I’ve found that when I’m paying attention, I tend to go through seasons when God is speaking openly and directly to me about a specific topic. Lately, the Lord has been teaching me about the power of words. This passage from Ephesians 4 has crossed my path on numerous occasions this month, and I took it as a divine nudge to make it my focus verse for August.
This is a fairly well-known and oft-recited verse in Christian circles, but in the past I’ve tended to interpret it as an admonition against swearing. Since that’s never been a problem area for me, I’ve been quick to write the verse off as relevant for all those “sinners who swear like sailors”—but not for me. (Clearly we were dealing with some pride issues here, but I digress. . . .) As I’ve matured in my faith, God has shown me that “unwholesome talk” applies to so much more than curse words.
Our church just wrapped up a sermon series on Guardrails—systems we put in place in order to minimize the damage caused when we stray into dangerous territory. Our pastor dedicated one Sunday to discussing the guardrails we establish around our words. He reminded us that words are powerful and that they the have the potential to control the direction and quality of our lives, and the lives of those around us. Our words can be a gift, but they can also be a weapon. They can build others up, or tear them down. And a few harshly spoken phrases can demolish the good fruit cultivated by years of well-chosen words.
Our pastor concluded the sermon with an exhortation to exercise caution with our words. This is especially important in times of heightened emotion, when we need to remember to respond thoughtfully rather than lashing out in anger and wielding the power of our tongue in ways we will later regret. He reminded us that before we speak we should always ask, “what does love require me to say?” This will quickly put the kibosh on hateful or harmful speech.
This message left me deeply convicted on numerous levels. As a blogger, I recognize that my written words are not irrelevant; it’s important to me that the words I share here with you are beneficial, uplifting, and true. Also important are the words I speak to those around me—especially my loved ones, as they are the most likely recipients of my hurtful and unconsidered words. This may mean holding my tongue when it would be easier to dish out an unkind “truth,” and it will almost always require a bit of careful deliberation on my part before engaging in tough conversations.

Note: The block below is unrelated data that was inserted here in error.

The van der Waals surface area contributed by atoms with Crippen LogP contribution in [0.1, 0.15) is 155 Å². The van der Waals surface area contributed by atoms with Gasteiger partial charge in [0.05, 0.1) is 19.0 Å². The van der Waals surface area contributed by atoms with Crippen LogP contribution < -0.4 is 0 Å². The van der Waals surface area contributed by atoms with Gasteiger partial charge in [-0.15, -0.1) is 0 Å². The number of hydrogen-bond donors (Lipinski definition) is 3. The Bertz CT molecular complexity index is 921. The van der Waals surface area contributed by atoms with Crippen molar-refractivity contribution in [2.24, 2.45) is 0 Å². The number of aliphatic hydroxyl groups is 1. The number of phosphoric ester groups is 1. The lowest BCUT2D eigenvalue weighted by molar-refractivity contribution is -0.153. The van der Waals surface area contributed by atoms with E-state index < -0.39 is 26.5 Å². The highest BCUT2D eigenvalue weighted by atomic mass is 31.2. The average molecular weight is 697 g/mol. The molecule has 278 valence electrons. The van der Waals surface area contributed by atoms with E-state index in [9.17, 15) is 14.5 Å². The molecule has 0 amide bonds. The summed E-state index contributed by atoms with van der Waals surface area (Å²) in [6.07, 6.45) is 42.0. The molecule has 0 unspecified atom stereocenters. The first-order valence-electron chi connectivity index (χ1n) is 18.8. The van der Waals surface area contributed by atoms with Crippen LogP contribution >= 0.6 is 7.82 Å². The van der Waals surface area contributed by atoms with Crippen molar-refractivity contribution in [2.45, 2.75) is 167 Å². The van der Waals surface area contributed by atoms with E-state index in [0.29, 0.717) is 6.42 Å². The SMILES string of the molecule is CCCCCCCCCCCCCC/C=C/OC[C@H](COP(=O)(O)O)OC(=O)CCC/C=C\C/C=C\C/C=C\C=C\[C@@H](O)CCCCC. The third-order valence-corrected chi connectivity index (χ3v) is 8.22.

Beyond these interpersonal applications, I’ve been thinking about times when I use words that seem inoffensive but are not. Casual gossip, griping about a frustrating situation, and complaining about small nuisances are just a few instances that come to mind. These are all areas of speech that are not directly harming anyone, so it’s easy to pass them off as benign. But the enemy uses these negative words to tear me down, poisoning me from the inside out.
I believe that these principles apply to more than just our spoken words, but also to our thoughts. My tendency is to speak cruel, demoralizing words to myself to the point where I buy into the negativity. These crippling messages are NOT helpful or beneficial, and they do not serve to build me up. This month, as I focus on speaking words that are edifying and filled with God’s truth, I am remembering to apply these practices to my inner dialogue, too.
The last part of this passage points us to the ultimate WHY of using beneficial words. The New Living Translation says, “Remember, he has identified you as his own, guaranteeing that you will be saved on the day of redemption.” We are His beloved children, and we should act in a manner that represents His holiness. We do this when we surrender our words to Him, capturing our thoughts and making our subsequent words obedient to Christ.